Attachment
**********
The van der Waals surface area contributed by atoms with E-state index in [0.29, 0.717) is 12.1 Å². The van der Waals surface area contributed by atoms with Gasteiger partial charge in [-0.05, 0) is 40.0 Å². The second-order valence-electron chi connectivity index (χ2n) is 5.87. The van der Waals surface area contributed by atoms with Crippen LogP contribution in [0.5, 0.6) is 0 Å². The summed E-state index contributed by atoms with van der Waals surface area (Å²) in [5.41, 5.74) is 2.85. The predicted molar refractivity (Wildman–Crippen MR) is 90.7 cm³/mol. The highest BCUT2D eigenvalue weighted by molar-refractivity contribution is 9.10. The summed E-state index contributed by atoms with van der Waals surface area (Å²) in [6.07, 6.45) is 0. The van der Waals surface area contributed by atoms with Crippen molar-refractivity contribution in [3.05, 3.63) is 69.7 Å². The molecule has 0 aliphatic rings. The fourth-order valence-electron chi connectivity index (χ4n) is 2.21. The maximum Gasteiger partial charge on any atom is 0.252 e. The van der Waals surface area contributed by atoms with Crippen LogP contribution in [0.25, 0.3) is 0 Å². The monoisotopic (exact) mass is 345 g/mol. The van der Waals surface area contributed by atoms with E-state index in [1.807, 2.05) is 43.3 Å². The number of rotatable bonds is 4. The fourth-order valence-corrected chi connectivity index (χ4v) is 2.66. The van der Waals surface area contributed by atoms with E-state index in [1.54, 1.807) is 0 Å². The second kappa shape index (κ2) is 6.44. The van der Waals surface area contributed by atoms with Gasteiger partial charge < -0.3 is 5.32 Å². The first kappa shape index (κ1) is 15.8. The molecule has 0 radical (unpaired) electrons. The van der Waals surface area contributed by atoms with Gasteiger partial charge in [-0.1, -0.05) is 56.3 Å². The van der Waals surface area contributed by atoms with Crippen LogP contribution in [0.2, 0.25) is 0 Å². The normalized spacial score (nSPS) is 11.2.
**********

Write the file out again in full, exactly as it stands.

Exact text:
The van der Waals surface area contributed by atoms with E-state index in [0.29, 0.717) is 12.1 Å². The van der Waals surface area contributed by atoms with Gasteiger partial charge in [-0.05, 0) is 40.0 Å². The second-order valence-electron chi connectivity index (χ2n) is 5.87. The van der Waals surface area contributed by atoms with Crippen LogP contribution in [0.5, 0.6) is 0 Å². The summed E-state index contributed by atoms with van der Waals surface area (Å²) in [5.41, 5.74) is 2.85. The predicted molar refractivity (Wildman–Crippen MR) is 90.7 cm³/mol. The highest BCUT2D eigenvalue weighted by molar-refractivity contribution is 9.10. The summed E-state index contributed by atoms with van der Waals surface area (Å²) in [6.07, 6.45) is 0. The van der Waals surface area contributed by atoms with Crippen molar-refractivity contribution in [3.05, 3.63) is 69.7 Å². The molecule has 0 aliphatic rings. The fourth-order valence-electron chi connectivity index (χ4n) is 2.21. The maximum Gasteiger partial charge on any atom is 0.252 e. The van der Waals surface area contributed by atoms with Crippen LogP contribution in [0.25, 0.3) is 0 Å². The monoisotopic (exact) mass is 345 g/mol. The van der Waals surface area contributed by atoms with E-state index in [1.807, 2.05) is 43.3 Å². The number of rotatable bonds is 4. The fourth-order valence-corrected chi connectivity index (χ4v) is 2.66. The van der Waals surface area contributed by atoms with E-state index in [1.54, 1.807) is 0 Å². The second kappa shape index (κ2) is 6.44. The van der Waals surface area contributed by atoms with Gasteiger partial charge < -0.3 is 5.32 Å². The first kappa shape index (κ1) is 15.8. The molecule has 0 radical (unpaired) electrons. The van der Waals surface area contributed by atoms with Gasteiger partial charge in [-0.1, -0.05) is 56.3 Å². The van der Waals surface area contributed by atoms with Crippen LogP contribution in [0.2, 0.25) is 0 Å². The normalized spacial score (nSPS) is 11.2.